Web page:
2013 NCWIT Summit - Flashtalk, "What Success Looks Like" by Seth Reichelson
Jeffrey Forbes: We have Seth Reichelson who's Lake Brantley High School computing teacher, who's going to show us what success looks like.
Seth Reichelson: I'm Seth and this is what a normal AP Computer Science looks like in high school.
Seth: It's usually empty.
Seth: It's kind of like Tucson, except without cactuses. It's nothing. That's something that I really don't understand because computer science is the most exciting field there is. I don't know why every school doesn't have something like 300 people taking AP.
I changed schools three years ago and my school had zero people enrolled. I was a trained teacher from NCWIT Tapestry Workshop. There was a storm brewing.
Seth: I've been to 10 Tapestry Workshops.
Seth: I now know how to keep that excitement without the stereotyping. What I'm going to show you in the next three‑something minutes is what a high school would look like if computer science kept the excitement, but got rid of the stereotypes.
This is Lake Brantley High School.
Seth: The top girl is an average cheerleader, but she is an NCWIT national winner. The bottom two are the captains. We have football captains. That trophy is not for coding ‑‑ should be though.
Seth: ...because they can all code ‑‑ 15 seconds could seem like a long time if you're up here.
Seth: We had AP Computer Science king and queen. That really did happen. I thought it was really funny. We have about 4,000 or 5,000 people watching that parade. That's their impression of computer science. I'm pretty sure that fits my stereotype.
I do a lot of use of puppies. It's part of my CF4P project that's to bring 4,000 puppies into 4,000 high schools.
Seth: That's a project that the National Science Foundation is not working on.
Seth: That girl is my second‑grade outreach project. That girl turned down Julliard because she wanted a dual major in dance and computer science. Yeah, I mean look at those arms.
Seth: That's my kid's second grade class, so it's pretty cool.
We taught that girl, on her aspirations, she said she wanted to work with autistic students. How could I bring that together? We taught autistic spectrum students how to code for IBM. That boy held the other boy's hand for the full hour. That's the three autistic kids. They felt like champions that day.
The superintendent, other guys with suits and stuff were all there. I have a suit. I bought it and it's the suit.
This is my Girl Scout program. I combine my interior design class where all the girls are, they helped us build the cave and we taught little Girl Scouts how to code. They reason why I picked the interior design class to do a project with is because that's where all the girls are.
This is CS Ed week, and I wanted to do something with the little baby class, I forget what it's called. That little kid over there raising his hand, he drank five sodas. I am not cut out for that, that's why I need help on that.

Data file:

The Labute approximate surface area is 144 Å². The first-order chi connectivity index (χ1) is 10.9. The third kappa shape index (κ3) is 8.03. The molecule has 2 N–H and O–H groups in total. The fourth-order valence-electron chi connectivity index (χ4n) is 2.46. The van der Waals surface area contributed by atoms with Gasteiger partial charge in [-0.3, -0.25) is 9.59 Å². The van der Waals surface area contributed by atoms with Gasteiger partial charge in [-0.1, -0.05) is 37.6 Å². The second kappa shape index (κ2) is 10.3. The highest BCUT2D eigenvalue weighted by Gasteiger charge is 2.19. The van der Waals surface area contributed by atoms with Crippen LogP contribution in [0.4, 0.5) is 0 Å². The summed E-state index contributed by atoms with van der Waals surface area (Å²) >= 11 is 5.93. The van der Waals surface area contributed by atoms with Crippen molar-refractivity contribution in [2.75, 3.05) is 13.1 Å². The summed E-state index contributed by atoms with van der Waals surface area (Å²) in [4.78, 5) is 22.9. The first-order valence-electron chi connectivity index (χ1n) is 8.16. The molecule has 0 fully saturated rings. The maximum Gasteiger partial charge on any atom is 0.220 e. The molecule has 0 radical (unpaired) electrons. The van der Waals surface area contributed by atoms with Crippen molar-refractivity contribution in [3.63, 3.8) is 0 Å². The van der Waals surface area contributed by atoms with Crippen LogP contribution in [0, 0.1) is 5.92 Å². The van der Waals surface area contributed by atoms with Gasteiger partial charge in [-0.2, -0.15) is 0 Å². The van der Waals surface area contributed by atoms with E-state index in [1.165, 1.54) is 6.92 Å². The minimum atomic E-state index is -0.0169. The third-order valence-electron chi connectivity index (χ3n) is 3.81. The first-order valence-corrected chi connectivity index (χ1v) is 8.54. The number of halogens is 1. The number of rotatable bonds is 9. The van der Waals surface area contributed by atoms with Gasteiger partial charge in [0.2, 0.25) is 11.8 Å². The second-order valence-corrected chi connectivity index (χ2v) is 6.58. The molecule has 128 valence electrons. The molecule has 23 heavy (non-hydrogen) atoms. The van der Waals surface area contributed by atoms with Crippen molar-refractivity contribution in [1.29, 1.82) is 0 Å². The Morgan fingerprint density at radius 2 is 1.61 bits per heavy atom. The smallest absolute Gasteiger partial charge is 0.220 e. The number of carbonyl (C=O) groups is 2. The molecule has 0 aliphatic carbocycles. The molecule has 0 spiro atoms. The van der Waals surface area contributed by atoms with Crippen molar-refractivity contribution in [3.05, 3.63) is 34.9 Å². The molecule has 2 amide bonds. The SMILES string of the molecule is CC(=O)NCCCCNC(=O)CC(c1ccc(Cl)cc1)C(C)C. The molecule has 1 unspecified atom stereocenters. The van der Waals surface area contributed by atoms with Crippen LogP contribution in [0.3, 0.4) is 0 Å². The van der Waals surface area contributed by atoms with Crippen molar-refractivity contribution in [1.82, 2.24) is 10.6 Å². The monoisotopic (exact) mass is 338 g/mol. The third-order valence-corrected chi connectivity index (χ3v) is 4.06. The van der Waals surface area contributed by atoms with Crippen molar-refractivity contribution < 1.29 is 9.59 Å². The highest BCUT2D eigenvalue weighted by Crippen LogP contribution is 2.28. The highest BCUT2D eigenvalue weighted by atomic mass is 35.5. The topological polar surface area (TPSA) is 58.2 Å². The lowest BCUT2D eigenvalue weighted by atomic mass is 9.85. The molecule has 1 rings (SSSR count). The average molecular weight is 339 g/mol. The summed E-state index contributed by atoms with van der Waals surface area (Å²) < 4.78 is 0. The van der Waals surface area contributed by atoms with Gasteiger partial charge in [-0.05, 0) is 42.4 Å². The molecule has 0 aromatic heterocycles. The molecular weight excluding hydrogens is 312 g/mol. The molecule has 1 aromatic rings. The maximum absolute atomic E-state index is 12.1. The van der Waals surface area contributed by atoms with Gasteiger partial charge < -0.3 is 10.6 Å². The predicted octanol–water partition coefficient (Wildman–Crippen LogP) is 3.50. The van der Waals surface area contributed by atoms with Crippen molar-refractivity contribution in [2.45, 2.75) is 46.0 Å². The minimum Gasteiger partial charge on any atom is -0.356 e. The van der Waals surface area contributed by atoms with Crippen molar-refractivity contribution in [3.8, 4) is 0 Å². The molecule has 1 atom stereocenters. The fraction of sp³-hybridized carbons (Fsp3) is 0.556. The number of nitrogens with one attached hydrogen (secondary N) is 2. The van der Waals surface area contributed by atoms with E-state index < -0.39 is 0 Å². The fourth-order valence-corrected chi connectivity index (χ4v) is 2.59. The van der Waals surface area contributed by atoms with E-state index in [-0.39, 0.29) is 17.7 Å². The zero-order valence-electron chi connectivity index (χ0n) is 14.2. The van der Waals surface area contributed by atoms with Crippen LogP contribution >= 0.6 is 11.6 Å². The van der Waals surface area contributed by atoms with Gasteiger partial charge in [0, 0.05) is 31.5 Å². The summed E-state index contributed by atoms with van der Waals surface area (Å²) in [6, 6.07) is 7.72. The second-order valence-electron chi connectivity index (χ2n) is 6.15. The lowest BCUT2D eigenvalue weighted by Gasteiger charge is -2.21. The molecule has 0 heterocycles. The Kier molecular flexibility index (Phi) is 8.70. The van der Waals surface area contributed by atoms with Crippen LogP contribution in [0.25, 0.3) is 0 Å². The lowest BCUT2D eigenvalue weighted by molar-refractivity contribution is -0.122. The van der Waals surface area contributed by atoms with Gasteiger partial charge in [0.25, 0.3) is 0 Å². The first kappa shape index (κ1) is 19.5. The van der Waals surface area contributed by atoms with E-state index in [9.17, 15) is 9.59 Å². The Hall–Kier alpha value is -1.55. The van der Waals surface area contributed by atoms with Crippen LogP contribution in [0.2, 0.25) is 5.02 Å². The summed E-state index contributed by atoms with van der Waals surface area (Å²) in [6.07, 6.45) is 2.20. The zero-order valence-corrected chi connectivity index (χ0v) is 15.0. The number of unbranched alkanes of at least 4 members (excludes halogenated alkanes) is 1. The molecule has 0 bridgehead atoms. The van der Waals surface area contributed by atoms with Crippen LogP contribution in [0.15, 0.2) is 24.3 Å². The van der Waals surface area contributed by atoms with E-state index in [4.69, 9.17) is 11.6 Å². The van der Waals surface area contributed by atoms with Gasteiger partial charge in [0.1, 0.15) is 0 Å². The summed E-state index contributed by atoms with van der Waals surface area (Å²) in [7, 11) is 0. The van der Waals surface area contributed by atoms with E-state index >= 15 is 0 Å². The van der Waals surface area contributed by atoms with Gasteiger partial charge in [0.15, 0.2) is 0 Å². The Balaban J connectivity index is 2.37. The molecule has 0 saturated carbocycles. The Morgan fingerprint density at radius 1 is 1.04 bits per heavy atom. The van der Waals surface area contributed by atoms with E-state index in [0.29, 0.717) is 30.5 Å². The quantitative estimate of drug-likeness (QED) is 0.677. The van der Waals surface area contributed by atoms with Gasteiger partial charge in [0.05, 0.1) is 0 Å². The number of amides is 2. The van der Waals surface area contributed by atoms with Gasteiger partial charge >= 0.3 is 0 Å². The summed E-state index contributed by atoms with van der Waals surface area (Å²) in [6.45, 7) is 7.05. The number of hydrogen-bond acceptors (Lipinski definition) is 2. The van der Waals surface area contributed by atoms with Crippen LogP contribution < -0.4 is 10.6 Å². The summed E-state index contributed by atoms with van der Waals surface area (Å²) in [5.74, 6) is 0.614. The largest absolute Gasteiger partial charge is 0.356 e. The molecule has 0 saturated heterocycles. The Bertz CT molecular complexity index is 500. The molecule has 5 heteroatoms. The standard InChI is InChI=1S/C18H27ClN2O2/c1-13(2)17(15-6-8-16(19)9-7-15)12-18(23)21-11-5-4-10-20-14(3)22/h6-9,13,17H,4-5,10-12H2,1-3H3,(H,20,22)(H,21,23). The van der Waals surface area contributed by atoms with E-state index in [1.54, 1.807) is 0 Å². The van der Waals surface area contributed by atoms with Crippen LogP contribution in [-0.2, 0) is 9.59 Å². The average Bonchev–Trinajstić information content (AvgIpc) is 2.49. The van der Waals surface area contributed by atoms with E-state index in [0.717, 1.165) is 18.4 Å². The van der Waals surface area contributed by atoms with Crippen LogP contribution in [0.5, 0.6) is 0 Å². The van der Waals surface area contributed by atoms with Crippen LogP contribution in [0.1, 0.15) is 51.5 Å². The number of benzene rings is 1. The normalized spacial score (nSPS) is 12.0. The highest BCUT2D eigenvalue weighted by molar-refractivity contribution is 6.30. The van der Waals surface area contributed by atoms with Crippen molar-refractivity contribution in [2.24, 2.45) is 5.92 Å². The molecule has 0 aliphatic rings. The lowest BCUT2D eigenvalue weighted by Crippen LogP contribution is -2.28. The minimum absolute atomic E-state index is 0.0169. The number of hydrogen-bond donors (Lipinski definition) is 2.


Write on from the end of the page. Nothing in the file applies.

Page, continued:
The Magic coach, Stan Van Gundy stopped by. He just was walking by. He was giving a speech or something. I'm like, "Sit down." So I made him code. This is one of our marathon coding sessions. We went from noon to 10:00. He happened to walk by so I made him code and then take a picture.
Puppies. They're just not funding it. I don’t know. Puppies work and that's based on no research at all.
Seth: But that was one of our marathon coding sessions and we took a puppy break. Anytime you needed relief, you just go in the puppy room. It works. There's some controversy ‑‑ puppies are babies. I don't use babies because of the biting.
Seth: That's some of my girls. That got newspaper coverage and a lot of girls joined. IBM mastered the mainframe. Two of those girls are NCWIT national winners. I had them as freshman and then two years later, each one won it. Vanessa Penyon, on top is Courtney.
Seth: Fifteen seconds, woo. These are our state winners. There's the suit I was talking about. It's gray, I think. Some guy picked it out. We have a lot of winners.
I really don't understand why there are not 300 students. This is my first year. We went from 0 to 60. That's in registration. I only got to talk to those people for an hour. Everything Ms. Kuhn taught me, I just said, even if I didn't understand it. I'm like, "We'll change the world." I don't know what that means, but the girls were like, "Yeah!"
Seth: This was last year. We had 144 students. They were around 45 percent female. Never tell me you're the mascot because I'll make you wear it. I don't care how hot it is.
This is our last slide. This is our past year. We had over 300 students.
Seth: The only thing that is scary is what will happen next. If any of you have any ideas, I'll be hosting a s'mores party after hours. We're going to be making real s'mores. But, bring it. Thanks.
Transcription by CastingWords